I recently chopped my hair off. I haven’t had hair this short since I was 24 and it was a bit weird, looking in the mirror at a familiar look, a look of earlier times. But with this familiarity came a face that looks…well…thirty. Don’t worry I’m not going to go down that annoying road of pretending that thirty is old and woe on about the death of my youth. While looking at this face, freshly exposed by the lack of hair, I do notice a couple of things. First, my skin is changing as skin does. But my face also looks more grown up, more adult and more me.
I can see my ache and joy and humanity radiating out of my face.
I like that. As we get older, more of who we are starts to take shape in our outer bodies. How old we are, what our lifestyle is like, how happy we are, what we’re concerned with, our bodies show it. They show it in obvious ways and then show it is subtle ways.
Our subtle body is the one that flutters and moves in and around our gross body. By gross I don’t mean disgusting. I mean big, like French ya dig? Gross body is the one that we see and easily feel and critique and inject shit into to freeze it up to perpetuate our denial that we’re mortal beings. When you have shooting pain in your back, you’re aware of your gross body. Aching muscles after a day at the gym, gross body. The measurement of your hips, the length of your hair, your bulging biceps…gross body.
Acupuncture pokes at the gross/subtle border, impacting both. When you feel anxious as hell and your solar plexus is on fire or rushing up and down, that’s your subtle body. When you sit still and feel vibration or shuddering or simply tiny movement throughout your form, subtle body. Lighter energy and radiating joy after the gym…subtle body.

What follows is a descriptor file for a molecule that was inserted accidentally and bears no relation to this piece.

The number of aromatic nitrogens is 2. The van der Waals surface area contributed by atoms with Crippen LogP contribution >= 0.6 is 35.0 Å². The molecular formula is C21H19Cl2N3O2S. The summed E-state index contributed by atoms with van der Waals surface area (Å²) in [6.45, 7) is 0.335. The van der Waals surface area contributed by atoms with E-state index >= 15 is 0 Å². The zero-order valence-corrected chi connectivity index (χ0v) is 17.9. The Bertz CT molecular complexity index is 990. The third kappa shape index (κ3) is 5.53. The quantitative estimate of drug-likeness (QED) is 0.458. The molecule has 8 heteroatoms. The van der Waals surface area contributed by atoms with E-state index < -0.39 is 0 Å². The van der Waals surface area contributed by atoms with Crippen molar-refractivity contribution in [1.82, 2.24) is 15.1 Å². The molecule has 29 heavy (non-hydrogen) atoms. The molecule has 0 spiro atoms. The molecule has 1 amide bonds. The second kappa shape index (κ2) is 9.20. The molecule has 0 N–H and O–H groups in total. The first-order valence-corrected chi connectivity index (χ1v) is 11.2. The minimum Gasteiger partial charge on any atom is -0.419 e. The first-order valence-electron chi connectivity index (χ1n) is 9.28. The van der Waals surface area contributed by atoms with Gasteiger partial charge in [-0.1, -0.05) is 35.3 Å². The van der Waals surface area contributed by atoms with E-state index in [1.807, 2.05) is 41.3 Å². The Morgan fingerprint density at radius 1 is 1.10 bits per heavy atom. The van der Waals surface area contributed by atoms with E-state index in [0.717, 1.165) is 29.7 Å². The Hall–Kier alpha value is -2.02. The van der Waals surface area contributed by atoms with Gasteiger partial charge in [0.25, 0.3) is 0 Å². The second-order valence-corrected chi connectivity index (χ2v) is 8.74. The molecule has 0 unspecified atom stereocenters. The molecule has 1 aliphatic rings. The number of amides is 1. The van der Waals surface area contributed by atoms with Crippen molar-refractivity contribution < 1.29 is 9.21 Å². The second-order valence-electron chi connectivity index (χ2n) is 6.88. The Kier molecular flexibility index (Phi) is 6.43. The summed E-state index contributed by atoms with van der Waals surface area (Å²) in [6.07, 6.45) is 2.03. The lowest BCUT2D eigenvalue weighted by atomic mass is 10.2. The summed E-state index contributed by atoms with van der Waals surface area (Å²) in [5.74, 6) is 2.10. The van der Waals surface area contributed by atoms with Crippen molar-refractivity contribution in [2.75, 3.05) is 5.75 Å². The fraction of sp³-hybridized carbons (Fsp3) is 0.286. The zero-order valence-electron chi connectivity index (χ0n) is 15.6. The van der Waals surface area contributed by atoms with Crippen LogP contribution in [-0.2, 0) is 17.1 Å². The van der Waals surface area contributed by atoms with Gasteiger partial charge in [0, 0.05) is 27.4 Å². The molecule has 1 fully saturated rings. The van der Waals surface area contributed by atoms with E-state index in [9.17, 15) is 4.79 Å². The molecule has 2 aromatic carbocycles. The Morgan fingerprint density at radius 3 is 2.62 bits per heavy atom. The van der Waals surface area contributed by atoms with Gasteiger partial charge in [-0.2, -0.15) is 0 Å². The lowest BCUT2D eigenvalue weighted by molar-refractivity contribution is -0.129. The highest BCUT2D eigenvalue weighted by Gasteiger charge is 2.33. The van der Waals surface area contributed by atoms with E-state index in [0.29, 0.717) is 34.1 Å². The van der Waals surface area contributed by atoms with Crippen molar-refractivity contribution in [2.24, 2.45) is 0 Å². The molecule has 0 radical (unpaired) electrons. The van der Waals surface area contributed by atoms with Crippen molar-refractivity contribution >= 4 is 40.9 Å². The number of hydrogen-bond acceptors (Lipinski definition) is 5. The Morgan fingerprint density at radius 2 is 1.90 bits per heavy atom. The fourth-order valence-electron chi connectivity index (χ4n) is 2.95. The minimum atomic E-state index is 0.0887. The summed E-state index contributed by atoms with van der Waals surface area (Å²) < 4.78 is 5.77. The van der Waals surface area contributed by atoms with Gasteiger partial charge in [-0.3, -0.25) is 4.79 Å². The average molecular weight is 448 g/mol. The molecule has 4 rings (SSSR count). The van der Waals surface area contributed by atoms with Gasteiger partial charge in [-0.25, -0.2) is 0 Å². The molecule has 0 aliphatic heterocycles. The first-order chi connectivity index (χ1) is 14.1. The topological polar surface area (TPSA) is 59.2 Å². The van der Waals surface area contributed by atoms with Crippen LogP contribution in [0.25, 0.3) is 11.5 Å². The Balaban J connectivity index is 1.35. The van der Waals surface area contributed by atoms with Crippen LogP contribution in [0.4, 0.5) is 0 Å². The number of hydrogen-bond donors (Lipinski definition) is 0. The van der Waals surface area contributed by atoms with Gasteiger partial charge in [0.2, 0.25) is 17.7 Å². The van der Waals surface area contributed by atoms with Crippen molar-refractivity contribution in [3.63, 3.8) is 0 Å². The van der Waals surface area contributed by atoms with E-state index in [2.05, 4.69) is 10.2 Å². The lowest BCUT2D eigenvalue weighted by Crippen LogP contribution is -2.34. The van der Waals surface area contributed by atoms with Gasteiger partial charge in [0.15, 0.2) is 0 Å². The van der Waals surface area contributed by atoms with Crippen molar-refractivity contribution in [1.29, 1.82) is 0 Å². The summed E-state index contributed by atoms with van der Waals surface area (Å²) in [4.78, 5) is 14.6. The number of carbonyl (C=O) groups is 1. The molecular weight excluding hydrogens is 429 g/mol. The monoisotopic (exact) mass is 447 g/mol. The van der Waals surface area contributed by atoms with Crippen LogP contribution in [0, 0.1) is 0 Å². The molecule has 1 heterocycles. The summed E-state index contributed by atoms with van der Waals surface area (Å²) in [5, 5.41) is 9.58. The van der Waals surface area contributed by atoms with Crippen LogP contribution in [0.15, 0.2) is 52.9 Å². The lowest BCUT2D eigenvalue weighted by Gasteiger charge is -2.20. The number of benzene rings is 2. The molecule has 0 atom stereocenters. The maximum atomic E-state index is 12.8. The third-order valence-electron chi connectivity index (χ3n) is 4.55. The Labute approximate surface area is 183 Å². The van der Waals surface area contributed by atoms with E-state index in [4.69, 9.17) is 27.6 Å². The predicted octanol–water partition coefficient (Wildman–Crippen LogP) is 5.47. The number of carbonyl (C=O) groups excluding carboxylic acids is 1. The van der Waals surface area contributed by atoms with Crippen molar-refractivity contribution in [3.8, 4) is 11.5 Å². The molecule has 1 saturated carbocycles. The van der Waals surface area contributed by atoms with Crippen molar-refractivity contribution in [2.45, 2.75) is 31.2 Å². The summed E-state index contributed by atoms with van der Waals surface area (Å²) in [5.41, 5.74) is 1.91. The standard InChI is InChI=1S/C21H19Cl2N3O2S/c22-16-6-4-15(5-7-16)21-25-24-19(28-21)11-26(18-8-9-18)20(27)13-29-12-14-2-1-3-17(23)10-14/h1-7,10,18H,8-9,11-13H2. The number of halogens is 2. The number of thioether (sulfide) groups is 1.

We know we need to take care of our gross bodies. Nutrition, exercise and sleep really affect our health in either direction and we can readily feel the impact of these practices in our gross bodies. We also like to decorate our bodies with clothing, colours, accessories.
We also like to do stuff to our bodies that are not good for it at all in terms of health, but serve it aesthetically like colouring our hair, chemically peeling our faces, injecting into some parts of it and sucking out other parts of it and cutting things up and moving them around.
The overarching emphasis on body care in our culture is about how we’re left looking, with a bit about how we’re left feeling. But many of the gross body practices that we engage with have the opposite long term affect than we may actually be seeking.
Some gross body practices serve our subtle bodies. Some gross body practices totally mess with our subtle bodies. If we’re going to move towards inclusive health, we may want to consider both bodies when choosing what to engage with. Becoming more aware of, tuned into and caring of our subtle bodies will support us immensely through life. We will get cues faster in terms of managing stress, dealing with illness and getting older.
If we’re putting toxins into our body or freezing parts our body or putting our body through demanding and stressful activities, not only are we doing violence to our gross and subtle bodies, we further disconnect from our subtle awareness and are further away from being able to deeply take care of ourselves.
Our beauty practices and our health practices needn’t be in conflict. When I am engaged with subtle body practices regularly, when I am meditating and sleeping deeply and receptive to my emotions and aware of my arising experience and can relax into that, I’m prettier. Period. It’s almost funny how concerned our culture is with beauty and how we do cruel things to ourselves to try to be more attractive. We greatly underestimate the aesthetic impact of deep self-care, subtle body awareness and loving attention.
Our state of being becomes us.